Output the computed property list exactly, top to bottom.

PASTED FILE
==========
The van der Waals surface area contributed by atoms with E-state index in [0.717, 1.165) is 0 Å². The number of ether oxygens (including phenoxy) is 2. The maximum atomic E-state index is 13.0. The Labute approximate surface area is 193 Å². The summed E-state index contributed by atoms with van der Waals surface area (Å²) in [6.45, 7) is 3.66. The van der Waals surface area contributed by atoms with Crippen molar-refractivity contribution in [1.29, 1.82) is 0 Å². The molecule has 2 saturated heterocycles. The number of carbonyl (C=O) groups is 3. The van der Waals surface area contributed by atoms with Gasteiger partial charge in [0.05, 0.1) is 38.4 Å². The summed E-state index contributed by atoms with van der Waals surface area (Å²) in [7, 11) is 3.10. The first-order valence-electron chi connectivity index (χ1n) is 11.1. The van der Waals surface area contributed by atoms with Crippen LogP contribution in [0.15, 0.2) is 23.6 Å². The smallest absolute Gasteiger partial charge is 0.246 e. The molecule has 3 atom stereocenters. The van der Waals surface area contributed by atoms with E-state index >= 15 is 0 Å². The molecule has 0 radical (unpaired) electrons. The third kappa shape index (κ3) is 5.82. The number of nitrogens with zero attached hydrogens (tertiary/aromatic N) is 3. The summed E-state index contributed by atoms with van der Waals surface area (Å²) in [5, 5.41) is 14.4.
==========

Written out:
The van der Waals surface area contributed by atoms with E-state index in [0.717, 1.165) is 0 Å². The number of ether oxygens (including phenoxy) is 2. The maximum atomic E-state index is 13.0. The Labute approximate surface area is 193 Å². The summed E-state index contributed by atoms with van der Waals surface area (Å²) in [6.45, 7) is 3.66. The van der Waals surface area contributed by atoms with Crippen molar-refractivity contribution in [1.29, 1.82) is 0 Å². The molecule has 2 saturated heterocycles. The number of carbonyl (C=O) groups is 3. The van der Waals surface area contributed by atoms with Gasteiger partial charge in [0.05, 0.1) is 38.4 Å². The summed E-state index contributed by atoms with van der Waals surface area (Å²) in [7, 11) is 3.10. The first-order valence-electron chi connectivity index (χ1n) is 11.1. The van der Waals surface area contributed by atoms with Crippen LogP contribution in [0.15, 0.2) is 23.6 Å². The smallest absolute Gasteiger partial charge is 0.246 e. The molecule has 3 atom stereocenters. The van der Waals surface area contributed by atoms with E-state index >= 15 is 0 Å². The molecule has 0 radical (unpaired) electrons. The third kappa shape index (κ3) is 5.82. The number of nitrogens with zero attached hydrogens (tertiary/aromatic N) is 3. The summed E-state index contributed by atoms with van der Waals surface area (Å²) in [5, 5.41) is 14.4.